'...a notion has no religious meaning unless it is capable of being disbelieved (for otherwise there would be no non-believers from which the believers could differentiate themselves).'

Magical thinking is characterized by an inclusiveness of thought:
'In magical culture, a belief in any one system does not compel disbelief in another system that contradicts it, and this sets magical thinking apart from religious or scientific use of the word "belief`".'

For example:
'...I clearly accept the theory of evolution as a myth. I accept the myth that consciousness is generated within my brain, because that too works well for me - but it does not stop me also accepting the myth that I have an immortal soul that has incarnated in this body because that also works well in other contexts. I can at the same time accept the myth that light is a wave as well as the myth that light is made of particles, as both those myths work for me in their own way.'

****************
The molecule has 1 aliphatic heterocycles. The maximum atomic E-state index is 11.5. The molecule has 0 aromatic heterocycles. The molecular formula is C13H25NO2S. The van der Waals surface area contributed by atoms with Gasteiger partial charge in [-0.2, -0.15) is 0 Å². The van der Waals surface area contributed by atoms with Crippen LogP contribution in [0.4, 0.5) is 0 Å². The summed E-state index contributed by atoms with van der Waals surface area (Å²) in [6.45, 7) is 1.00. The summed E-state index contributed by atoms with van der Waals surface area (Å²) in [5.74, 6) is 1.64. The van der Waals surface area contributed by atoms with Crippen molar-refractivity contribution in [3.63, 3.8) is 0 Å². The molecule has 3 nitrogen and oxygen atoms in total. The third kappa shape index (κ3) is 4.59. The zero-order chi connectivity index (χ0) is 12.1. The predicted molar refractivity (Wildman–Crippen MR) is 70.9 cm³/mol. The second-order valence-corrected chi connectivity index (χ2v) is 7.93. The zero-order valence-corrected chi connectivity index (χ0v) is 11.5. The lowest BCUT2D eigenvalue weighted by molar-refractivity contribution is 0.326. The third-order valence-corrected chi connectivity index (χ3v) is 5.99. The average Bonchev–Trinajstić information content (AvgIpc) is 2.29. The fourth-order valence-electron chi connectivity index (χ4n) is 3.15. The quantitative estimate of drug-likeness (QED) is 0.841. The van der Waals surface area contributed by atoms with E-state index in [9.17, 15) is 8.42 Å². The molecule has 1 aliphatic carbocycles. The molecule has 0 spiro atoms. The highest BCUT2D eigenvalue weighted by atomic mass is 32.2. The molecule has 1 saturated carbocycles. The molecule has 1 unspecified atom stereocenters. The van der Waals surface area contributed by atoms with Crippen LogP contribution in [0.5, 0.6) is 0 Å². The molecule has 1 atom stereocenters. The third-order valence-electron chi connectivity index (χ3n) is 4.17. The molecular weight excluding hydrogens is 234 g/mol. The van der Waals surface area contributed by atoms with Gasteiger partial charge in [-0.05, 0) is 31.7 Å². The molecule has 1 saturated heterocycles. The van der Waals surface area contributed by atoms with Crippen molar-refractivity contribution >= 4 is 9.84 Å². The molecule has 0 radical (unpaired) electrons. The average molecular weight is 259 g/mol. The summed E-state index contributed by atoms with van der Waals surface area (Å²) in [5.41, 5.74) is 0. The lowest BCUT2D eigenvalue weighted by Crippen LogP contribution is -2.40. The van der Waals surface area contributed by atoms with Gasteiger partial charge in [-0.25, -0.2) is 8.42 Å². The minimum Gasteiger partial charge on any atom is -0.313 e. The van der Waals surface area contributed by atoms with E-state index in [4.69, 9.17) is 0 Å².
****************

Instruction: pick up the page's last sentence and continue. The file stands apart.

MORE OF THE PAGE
Magical thinking also involves a game-like approach to life, not taking belief in what you are doing too seriously. The edges of magic, perhaps on the Science side of the compass, show up where:
'You do find magicians apparently so serious about a particular set of symbols that they appear to have accepted it as "absolutely true". Does that mean they are no longer playing a game?'

In contrast, the attitude of the official game-playing world of sport is much more serious, and Lionel puts it under Religious thinking, in which we have to believe in one thing and exclude all others, belong to one in-group and relegate all other people to the out-group.

The edges of Scientific thinking are interesting. Snell shows how theoretical physics is Platonism, of a peculiar kind:
'For example, any experiment as experienced subjectively by a scientist must be assumed to have a one-to-one relationship with an experiment taking place in the higher Platonic reality of a physical universe that is assumed to "really exist" and whose shadow or image makes up the experimenter's subjective experience.'